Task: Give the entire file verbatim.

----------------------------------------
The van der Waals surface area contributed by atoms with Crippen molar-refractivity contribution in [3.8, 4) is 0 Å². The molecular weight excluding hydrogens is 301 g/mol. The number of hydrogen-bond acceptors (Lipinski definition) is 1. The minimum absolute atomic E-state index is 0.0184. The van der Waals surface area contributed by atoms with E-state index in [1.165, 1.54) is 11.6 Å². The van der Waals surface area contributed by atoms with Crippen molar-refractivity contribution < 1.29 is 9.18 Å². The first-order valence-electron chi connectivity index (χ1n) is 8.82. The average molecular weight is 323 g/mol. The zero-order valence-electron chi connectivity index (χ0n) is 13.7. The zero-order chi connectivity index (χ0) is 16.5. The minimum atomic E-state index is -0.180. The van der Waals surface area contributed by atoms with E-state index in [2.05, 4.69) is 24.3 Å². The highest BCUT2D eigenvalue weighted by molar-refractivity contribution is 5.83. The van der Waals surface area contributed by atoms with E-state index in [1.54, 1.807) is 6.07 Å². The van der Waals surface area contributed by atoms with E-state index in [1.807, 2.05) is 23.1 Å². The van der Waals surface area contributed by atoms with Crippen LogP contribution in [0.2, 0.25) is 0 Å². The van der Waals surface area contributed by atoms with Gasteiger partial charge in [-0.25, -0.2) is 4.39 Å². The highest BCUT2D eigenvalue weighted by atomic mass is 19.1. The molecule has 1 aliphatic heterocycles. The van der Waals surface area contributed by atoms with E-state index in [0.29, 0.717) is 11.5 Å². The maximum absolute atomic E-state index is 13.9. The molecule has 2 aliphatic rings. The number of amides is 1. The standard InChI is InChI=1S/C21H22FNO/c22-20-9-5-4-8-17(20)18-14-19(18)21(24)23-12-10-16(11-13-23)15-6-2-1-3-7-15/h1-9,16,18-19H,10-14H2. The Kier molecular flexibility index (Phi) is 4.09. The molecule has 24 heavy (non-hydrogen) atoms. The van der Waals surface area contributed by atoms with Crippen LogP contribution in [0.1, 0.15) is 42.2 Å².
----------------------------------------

The van der Waals surface area contributed by atoms with Crippen molar-refractivity contribution in [3.8, 4) is 0 Å². The molecular weight excluding hydrogens is 301 g/mol. The number of hydrogen-bond acceptors (Lipinski definition) is 1. The minimum absolute atomic E-state index is 0.0184. The van der Waals surface area contributed by atoms with E-state index in [1.165, 1.54) is 11.6 Å². The van der Waals surface area contributed by atoms with Crippen molar-refractivity contribution < 1.29 is 9.18 Å². The first-order valence-electron chi connectivity index (χ1n) is 8.82. The average molecular weight is 323 g/mol. The zero-order valence-electron chi connectivity index (χ0n) is 13.7. The zero-order chi connectivity index (χ0) is 16.5. The minimum atomic E-state index is -0.180. The van der Waals surface area contributed by atoms with E-state index in [2.05, 4.69) is 24.3 Å². The highest BCUT2D eigenvalue weighted by molar-refractivity contribution is 5.83. The van der Waals surface area contributed by atoms with E-state index in [1.54, 1.807) is 6.07 Å². The van der Waals surface area contributed by atoms with E-state index in [1.807, 2.05) is 23.1 Å². The van der Waals surface area contributed by atoms with Crippen LogP contribution in [0.2, 0.25) is 0 Å². The van der Waals surface area contributed by atoms with Gasteiger partial charge in [-0.25, -0.2) is 4.39 Å². The highest BCUT2D eigenvalue weighted by atomic mass is 19.1. The molecule has 1 aliphatic heterocycles. The van der Waals surface area contributed by atoms with E-state index in [0.29, 0.717) is 11.5 Å². The maximum absolute atomic E-state index is 13.9. The molecule has 2 aliphatic rings. The number of amides is 1. The standard InChI is InChI=1S/C21H22FNO/c22-20-9-5-4-8-17(20)18-14-19(18)21(24)23-12-10-16(11-13-23)15-6-2-1-3-7-15/h1-9,16,18-19H,10-14H2. The Kier molecular flexibility index (Phi) is 4.09. The molecule has 24 heavy (non-hydrogen) atoms. The van der Waals surface area contributed by atoms with Crippen LogP contribution in [0.1, 0.15) is 42.2 Å².